In an attempt to give taxpayers their money's worth, state motor fleet management buys smaller cars and alternative fuel vehicles. Instead of 90,000 miles, state vehicles are now supposed to run for 110,000 before they hit the surplus yard. Plus, officials want to make sure the cars are used the way they are intended.
John Massey, director of the state motor fleet, said taxpayers call (800) 266-2025 daily to complain about misuse.
"Using the vehicle to drop kids off at school. Using the vehicle to stop by the ABC store," he said. "If it's not official state business, you're treading on thin ice."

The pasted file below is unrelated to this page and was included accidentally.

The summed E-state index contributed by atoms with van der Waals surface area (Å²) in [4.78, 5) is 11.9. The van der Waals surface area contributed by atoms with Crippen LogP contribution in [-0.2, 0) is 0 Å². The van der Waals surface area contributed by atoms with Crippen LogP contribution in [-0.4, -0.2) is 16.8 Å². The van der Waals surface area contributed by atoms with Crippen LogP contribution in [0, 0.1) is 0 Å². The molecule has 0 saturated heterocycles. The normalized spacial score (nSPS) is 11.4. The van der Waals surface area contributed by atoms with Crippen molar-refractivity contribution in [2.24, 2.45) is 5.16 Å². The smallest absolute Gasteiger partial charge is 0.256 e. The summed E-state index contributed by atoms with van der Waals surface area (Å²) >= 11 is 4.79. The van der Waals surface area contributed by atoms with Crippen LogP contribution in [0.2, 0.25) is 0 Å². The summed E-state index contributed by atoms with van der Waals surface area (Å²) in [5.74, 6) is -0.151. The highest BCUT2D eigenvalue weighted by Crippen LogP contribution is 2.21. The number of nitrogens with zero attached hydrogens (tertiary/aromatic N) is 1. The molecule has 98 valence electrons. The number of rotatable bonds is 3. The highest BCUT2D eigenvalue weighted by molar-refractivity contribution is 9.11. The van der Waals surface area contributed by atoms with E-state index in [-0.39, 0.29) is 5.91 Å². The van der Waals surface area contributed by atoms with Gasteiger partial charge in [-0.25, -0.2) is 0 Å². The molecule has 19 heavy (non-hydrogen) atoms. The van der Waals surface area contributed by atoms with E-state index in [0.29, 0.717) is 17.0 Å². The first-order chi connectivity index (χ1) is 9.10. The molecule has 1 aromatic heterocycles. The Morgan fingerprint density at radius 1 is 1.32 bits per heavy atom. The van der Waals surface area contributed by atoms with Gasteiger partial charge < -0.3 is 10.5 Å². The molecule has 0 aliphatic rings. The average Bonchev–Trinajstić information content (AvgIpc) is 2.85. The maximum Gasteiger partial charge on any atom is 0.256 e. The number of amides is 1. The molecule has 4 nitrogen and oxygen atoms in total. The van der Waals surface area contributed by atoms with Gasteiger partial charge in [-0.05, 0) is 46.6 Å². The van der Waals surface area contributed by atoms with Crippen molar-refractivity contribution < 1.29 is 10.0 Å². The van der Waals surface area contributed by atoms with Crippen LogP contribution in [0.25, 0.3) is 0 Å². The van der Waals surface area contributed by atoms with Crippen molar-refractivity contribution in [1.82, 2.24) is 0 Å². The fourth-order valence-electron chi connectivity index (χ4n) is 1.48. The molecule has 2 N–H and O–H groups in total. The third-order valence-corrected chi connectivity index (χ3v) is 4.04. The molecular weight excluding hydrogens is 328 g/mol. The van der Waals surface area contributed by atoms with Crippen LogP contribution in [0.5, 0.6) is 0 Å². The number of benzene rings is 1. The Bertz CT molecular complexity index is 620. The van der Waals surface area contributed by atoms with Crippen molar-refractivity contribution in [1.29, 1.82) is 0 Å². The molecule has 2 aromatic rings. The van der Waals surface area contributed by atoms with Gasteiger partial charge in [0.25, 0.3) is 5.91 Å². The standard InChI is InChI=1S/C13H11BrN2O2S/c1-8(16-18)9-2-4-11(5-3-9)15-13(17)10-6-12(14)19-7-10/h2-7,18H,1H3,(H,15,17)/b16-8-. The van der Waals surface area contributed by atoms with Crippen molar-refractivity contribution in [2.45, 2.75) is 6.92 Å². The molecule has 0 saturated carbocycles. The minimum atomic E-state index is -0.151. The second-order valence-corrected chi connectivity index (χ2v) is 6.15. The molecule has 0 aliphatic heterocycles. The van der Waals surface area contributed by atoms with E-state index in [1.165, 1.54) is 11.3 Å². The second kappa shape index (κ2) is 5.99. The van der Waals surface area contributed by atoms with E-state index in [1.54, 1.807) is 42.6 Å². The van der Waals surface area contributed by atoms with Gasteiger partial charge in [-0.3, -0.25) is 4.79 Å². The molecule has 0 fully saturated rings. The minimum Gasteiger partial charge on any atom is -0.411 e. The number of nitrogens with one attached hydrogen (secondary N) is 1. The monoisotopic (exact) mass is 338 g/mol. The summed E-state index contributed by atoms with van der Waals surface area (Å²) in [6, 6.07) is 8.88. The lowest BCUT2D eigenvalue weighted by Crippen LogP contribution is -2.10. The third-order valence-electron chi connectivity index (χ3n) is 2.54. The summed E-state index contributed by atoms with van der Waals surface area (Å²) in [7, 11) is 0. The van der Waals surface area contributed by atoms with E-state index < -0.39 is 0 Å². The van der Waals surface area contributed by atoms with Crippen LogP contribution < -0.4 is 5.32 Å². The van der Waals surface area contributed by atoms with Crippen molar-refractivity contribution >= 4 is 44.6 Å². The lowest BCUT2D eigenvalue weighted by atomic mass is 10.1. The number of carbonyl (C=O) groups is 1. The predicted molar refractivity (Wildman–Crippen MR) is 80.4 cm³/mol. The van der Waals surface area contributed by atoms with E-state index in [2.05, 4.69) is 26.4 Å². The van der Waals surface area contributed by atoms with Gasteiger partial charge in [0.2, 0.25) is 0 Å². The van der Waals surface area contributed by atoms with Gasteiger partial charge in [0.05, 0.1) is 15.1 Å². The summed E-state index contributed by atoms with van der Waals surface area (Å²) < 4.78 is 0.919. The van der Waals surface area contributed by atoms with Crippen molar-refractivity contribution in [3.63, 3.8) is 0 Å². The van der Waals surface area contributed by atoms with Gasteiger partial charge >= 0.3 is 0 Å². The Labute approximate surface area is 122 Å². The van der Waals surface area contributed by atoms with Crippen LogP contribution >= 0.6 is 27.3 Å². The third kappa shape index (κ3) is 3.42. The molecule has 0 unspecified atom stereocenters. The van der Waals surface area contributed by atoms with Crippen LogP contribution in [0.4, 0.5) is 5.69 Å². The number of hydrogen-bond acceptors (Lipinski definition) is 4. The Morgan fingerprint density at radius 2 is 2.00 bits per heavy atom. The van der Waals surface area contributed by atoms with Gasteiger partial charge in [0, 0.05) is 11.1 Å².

WRAL received a copy of the complaints from the past year. Some cases are substantiated while others are not. Most accuse state workers of speeding and reckless driving.
Supervisors revoked driving privileges when a worker was spotted engaged in an intimate physical act in a state van. Massey also recalls a college professor busted for taking a state car to Myrtle Beach on an alleged business trip.
"He took it upon himself to have the wisdom to put those two surfboards on top not expecting what the ramifications would be," he said.
Massey believes most workers respect the privilege of driving a state-owned and maintained vehicle, but he welcomes taxpayer input to make sure.
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